Indian Science for Indian Tigers?: Conservation Biology and the Question of Cultural Values

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Project Tiger was established in India in 1973-1974 to scientifically manage endangered species such as the Indian tiger. Indian scientists such as Dr. M. K. Ranjitsink and Dr. Salim Ali, and organizations like the Bombay Natural History Society, advocated a scientific approach to tiger management. However, the Indian government limited participation in the project to Government of India Foresters, rather than scientists. Thus limited scientific research was produced for the first fifteen years of the project. Lewis discusses the tensions between non-scientific concerns such as nationalism with a government's desire to control its lands and the concerns of foreign conservation biologists, such as Smithsonian Secretary S. Dillon Ripley. He uses the Smithsonian Tropical Research Institute on Barro Colorado Island in the Panama Canal as an example of foreign scientific control of a third world nation's nature preserves. Conservation biologists in India had different interests from the government and forestry workers which further exacerbated the tensions.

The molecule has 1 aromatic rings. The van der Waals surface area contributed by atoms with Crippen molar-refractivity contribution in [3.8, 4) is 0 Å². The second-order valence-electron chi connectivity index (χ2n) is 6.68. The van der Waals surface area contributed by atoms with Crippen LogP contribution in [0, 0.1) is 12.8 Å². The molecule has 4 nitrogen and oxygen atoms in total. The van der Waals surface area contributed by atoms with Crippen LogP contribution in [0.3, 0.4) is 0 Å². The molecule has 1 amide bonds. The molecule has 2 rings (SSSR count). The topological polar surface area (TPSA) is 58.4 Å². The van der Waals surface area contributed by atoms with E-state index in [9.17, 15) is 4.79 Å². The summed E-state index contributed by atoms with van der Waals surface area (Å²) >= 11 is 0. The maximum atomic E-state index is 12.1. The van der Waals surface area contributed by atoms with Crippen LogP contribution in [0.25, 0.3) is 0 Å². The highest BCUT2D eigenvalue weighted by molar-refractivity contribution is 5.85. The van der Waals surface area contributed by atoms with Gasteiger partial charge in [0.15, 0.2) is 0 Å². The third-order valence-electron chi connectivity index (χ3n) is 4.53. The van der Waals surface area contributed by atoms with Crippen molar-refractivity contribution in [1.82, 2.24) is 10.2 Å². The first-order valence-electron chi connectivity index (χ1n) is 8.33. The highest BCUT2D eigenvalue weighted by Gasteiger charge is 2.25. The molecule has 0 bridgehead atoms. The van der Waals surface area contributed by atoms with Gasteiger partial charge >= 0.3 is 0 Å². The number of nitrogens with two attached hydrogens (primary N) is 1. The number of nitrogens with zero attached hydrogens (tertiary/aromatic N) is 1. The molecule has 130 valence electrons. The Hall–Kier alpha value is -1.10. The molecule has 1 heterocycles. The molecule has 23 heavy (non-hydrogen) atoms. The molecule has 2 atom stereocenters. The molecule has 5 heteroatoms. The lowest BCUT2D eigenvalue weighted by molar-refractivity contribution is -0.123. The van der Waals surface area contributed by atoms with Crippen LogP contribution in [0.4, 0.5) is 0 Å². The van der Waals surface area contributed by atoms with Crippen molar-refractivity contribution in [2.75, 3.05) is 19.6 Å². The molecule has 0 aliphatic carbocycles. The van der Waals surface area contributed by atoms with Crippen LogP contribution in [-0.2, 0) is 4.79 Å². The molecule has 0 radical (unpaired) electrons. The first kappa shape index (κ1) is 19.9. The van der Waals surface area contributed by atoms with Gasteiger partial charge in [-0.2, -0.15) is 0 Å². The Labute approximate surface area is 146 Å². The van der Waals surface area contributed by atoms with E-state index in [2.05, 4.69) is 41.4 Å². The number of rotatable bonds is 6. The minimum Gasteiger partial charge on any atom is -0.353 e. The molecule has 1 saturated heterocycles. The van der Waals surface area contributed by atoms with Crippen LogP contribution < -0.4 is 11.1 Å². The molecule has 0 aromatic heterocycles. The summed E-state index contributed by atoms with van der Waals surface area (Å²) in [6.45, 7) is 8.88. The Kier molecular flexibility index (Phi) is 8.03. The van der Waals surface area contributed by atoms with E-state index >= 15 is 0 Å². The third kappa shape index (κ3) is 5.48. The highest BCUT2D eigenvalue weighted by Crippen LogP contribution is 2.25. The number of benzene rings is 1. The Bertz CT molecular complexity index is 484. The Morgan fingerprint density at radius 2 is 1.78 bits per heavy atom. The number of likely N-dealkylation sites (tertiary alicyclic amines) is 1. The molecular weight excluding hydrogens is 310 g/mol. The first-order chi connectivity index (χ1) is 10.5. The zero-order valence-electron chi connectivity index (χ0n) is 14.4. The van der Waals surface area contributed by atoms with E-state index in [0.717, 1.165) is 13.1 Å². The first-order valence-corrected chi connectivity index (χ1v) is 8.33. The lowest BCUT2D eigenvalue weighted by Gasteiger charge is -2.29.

• Ali, Sálim 1896-1987
  • Ranjitsinh, M. K. 1938-
  • Ripley, Sidney Dillon 1913-2001
  • Smithsonian Tropical Research Institute (STRI)
  • National Tiger Conservation Authority (India)
  • Project Tiger
  • Bombay Natural History Society


Smithsonian History Bibliography

Contained within

Journal of the History of Biology, Vol. 38 (Journal)

Contact information

Institutional History Division, Smithsonian Institution Archives, 600 Maryland Avenue, SW, Washington, D.C. 20024-2520,




  • Conservation biology
  • Cold War, 1945-1989
  • Ecology
  • Tigers
  • Biodiversity
  • Wildlife management
  • Biological diversity
  • Cold War


  • Barro Colorado Island (Panama)
  • India

Physical description

Number of pages: 22; Page numbers: 185-207

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